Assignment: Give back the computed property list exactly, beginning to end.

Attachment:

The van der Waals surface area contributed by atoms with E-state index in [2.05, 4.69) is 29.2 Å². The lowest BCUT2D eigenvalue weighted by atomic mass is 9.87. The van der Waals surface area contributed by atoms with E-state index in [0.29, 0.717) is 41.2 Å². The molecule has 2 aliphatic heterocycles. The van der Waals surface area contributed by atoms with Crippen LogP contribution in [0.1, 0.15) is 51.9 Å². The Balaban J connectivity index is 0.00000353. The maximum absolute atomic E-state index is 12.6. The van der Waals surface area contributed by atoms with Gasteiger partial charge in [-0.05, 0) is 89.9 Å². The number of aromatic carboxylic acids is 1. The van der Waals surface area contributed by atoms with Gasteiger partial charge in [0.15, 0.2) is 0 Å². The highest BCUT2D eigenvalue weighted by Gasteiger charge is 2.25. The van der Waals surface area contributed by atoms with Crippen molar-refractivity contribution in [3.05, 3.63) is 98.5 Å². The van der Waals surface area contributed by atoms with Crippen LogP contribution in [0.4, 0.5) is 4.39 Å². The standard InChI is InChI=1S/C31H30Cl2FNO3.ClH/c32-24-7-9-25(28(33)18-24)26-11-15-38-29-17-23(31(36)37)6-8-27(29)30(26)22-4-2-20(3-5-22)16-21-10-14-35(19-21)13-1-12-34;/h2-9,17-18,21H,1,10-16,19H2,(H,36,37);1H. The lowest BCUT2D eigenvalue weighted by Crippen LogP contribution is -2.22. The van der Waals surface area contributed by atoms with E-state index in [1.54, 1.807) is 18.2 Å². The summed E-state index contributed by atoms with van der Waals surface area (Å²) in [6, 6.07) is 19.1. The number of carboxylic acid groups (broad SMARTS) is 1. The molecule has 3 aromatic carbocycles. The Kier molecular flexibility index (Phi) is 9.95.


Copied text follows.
The van der Waals surface area contributed by atoms with E-state index in [2.05, 4.69) is 29.2 Å². The lowest BCUT2D eigenvalue weighted by atomic mass is 9.87. The van der Waals surface area contributed by atoms with E-state index in [0.29, 0.717) is 41.2 Å². The molecule has 2 aliphatic heterocycles. The van der Waals surface area contributed by atoms with Crippen LogP contribution in [0.1, 0.15) is 51.9 Å². The Balaban J connectivity index is 0.00000353. The maximum absolute atomic E-state index is 12.6. The van der Waals surface area contributed by atoms with Gasteiger partial charge in [-0.05, 0) is 89.9 Å². The number of aromatic carboxylic acids is 1. The van der Waals surface area contributed by atoms with Gasteiger partial charge in [0.15, 0.2) is 0 Å². The highest BCUT2D eigenvalue weighted by Gasteiger charge is 2.25. The van der Waals surface area contributed by atoms with Crippen molar-refractivity contribution in [3.05, 3.63) is 98.5 Å². The van der Waals surface area contributed by atoms with Crippen LogP contribution in [0.4, 0.5) is 4.39 Å². The standard InChI is InChI=1S/C31H30Cl2FNO3.ClH/c32-24-7-9-25(28(33)18-24)26-11-15-38-29-17-23(31(36)37)6-8-27(29)30(26)22-4-2-20(3-5-22)16-21-10-14-35(19-21)13-1-12-34;/h2-9,17-18,21H,1,10-16,19H2,(H,36,37);1H. The lowest BCUT2D eigenvalue weighted by Crippen LogP contribution is -2.22. The van der Waals surface area contributed by atoms with E-state index in [1.54, 1.807) is 18.2 Å². The summed E-state index contributed by atoms with van der Waals surface area (Å²) in [6, 6.07) is 19.1. The number of carboxylic acid groups (broad SMARTS) is 1. The molecule has 3 aromatic carbocycles. The Kier molecular flexibility index (Phi) is 9.95.